I do not understand this argument in principle. I am forty years old and although my eyeballs have decided to call time on short distances, I am otherwise fit and healthy. I am the classic midpoint in life which splits expected health care outcomes in twain. In general, everyone who is younger than me only presents themselves to a doctor because of the usual sorts of minor complaints that people expect and the biggest reason that people who are younger than me die is because of catastrophic physical injury. In general, everyone who is older than me, presents themselves to doctors because they have more chronic and ongoingly slow diseases and complaints. Ever since the invention of basic public health care measures like the supply of potable clean water, the removal of sewerage, and pathogen control, the classic childhood diseases like measles, typhoid, cholera and influenza were mostly controlled by the 1920s. Taken as a whole of life study, the people who are most likely to use health care services, are old people.
Again, it appears as though the whoever wrote this has never been to either a GP's office, a specialist, or a hospital in their life. Health care hierarchies for treatment are worked out on a sliding scale of immediacy and urgency. There isn't exactly a preference to necessarily treat old people and so the idea that younger people are going to create some sort of demand pushed distortions is complete hogwash.

According to estimates from nonpartisan experts, BernieCare could cost taxpayers more than $32 trillion over the next 10 years. Sanders decided a health care bill is a good place to direct our taxpayer dollars toward illegal immigrants rather than put America First. BernieCare allows the government to define who counts as a resident of the United States and makes all residents eligible for "free" health care. It's always good to see wealthy foreigners from socialist health systems like Mick Jagger come to the U.S. to pay for the best care in the world, but the senator from Vermont wants to give it away to any foreigner for free, courtesy of American taxpayers.

$32 trillion sounds like an awful lot of money but when you consider that US health care system already cost $3.5 trillion in 2017, then if you use the estimates from nonpartisan experts, then that would be $35 trillion over 10 years. BernieCare even according to this shabby hit piece from the current White House would save $5 trillion. That's 14% saved right there. If you can save 14% on anything and especially on a scale this big, you would be either stark raving insane not to accept it.

As for the argument that the American will be overrun by people from overseas, I
do not understand this argument at all. It is almost as if whoever wrote this piece is willfully facetious.
Let's assume that illegal immigrants pour across international borders for the sole purpose of obtaining health care. It is of course a stupid assumption but since we're playing in the backyard of idiocy, we may as well make pies from their mud puddle. Health care is not like a buffet. You do not load up on health care as though it were a succulent Chinese meal.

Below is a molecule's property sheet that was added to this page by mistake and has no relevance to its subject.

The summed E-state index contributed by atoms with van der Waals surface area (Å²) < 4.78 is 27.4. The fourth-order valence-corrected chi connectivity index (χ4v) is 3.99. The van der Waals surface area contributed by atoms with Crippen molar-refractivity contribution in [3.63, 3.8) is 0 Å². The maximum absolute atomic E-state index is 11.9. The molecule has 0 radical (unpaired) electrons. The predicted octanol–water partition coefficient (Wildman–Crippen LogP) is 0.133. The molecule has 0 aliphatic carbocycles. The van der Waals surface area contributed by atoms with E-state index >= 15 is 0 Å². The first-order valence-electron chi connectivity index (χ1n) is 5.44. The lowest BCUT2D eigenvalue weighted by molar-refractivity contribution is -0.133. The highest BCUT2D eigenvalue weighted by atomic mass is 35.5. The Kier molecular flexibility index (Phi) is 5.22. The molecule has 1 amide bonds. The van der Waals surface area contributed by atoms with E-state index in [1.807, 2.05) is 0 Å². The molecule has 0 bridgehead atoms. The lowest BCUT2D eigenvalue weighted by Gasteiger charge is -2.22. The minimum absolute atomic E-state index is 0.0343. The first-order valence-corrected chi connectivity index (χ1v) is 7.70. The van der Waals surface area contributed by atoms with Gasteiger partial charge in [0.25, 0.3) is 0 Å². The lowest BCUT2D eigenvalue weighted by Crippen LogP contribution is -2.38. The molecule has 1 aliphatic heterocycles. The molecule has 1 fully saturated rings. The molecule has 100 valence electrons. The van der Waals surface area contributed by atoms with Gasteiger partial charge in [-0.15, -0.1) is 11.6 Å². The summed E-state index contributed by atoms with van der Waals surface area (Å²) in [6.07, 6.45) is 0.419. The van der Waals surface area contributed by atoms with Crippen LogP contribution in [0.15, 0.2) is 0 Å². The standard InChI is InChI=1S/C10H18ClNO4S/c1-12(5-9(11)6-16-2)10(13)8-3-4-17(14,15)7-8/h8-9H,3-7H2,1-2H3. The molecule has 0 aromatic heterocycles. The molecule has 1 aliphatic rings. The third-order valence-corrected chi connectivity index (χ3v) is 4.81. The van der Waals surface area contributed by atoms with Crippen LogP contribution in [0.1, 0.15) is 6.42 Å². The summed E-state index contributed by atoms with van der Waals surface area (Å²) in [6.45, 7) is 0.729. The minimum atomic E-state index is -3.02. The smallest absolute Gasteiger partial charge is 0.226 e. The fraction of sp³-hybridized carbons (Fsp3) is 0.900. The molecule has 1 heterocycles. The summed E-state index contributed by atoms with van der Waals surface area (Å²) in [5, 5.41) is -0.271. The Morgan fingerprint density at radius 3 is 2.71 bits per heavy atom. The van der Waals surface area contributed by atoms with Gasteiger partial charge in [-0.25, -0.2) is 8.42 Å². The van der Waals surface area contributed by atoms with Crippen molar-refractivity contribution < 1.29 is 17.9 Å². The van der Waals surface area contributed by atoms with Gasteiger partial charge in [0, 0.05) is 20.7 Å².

People either present themselves to a general practitioner in the first instance because they have an ongoing problem with their health, or they present themselves to a triage unit because of accident or emergency. In the case of the former, that will involve a measured and lengthy process to establish a course of treatment and ongoing management and in the case of the latter, the immediate and present danger (in some cases that someone will die) will be evaluated by the A&E Department of the receiving clinic (which is often a hospital).
The truth is that people who have chronic health problems generally do not cross international borders unless the conditions in their own countries are so terrible that the risk is worth it. Also, if your country denies basic treatment to someone who is clearly in so much distress that they have presented themselves to the A&E Department of a hospital and your country chooses to deny basic immediate treatment to them, then your country is scum. Health Care isn't a right in the United States, which says more about what business people who actually control the country think about 'We the people' than anything else. Health Care should be provided without fear or favour.
Also, why mention Mick Jagger? That's a bizarre cultural reference which belongs in a past which generations younger than I would find completely irrelevant.

Lest anyone think that there would be no room for private insurance in Sanders' new system, he has clarified that wealthy people would be able to pay for hair transplants and nose jobs. And to keep the pesky citizenry from complaining about essential treatments that could save their lives or the lives of their loved ones, his plan would ban all advertising for health care products and services. You see, if the government can keep Americans totally ignorant of what's out there, then it's easier for them to tell us we are out of options and make us suffer in silence.

I hate to say it (because it's so mind-numbingly obvious that it warrants banging one's head on the table) but drug advertising is stupid in principle.
The reason why firms think that it is a good idea to pay to put their messages and propaganda in front of people's eyeballs is that they have the expectation that people will be persuaded to buy their product (and the rather idiotic fact that US law compels drug companies to produce public information about their product). I don't have a problem with that necessarily but drugs are one of those goods where all the advertisements in the world aren't going to make a lick of difference. The idea behind advertising is to create a desire in people to buy the product and this pushes the demand curve upwards.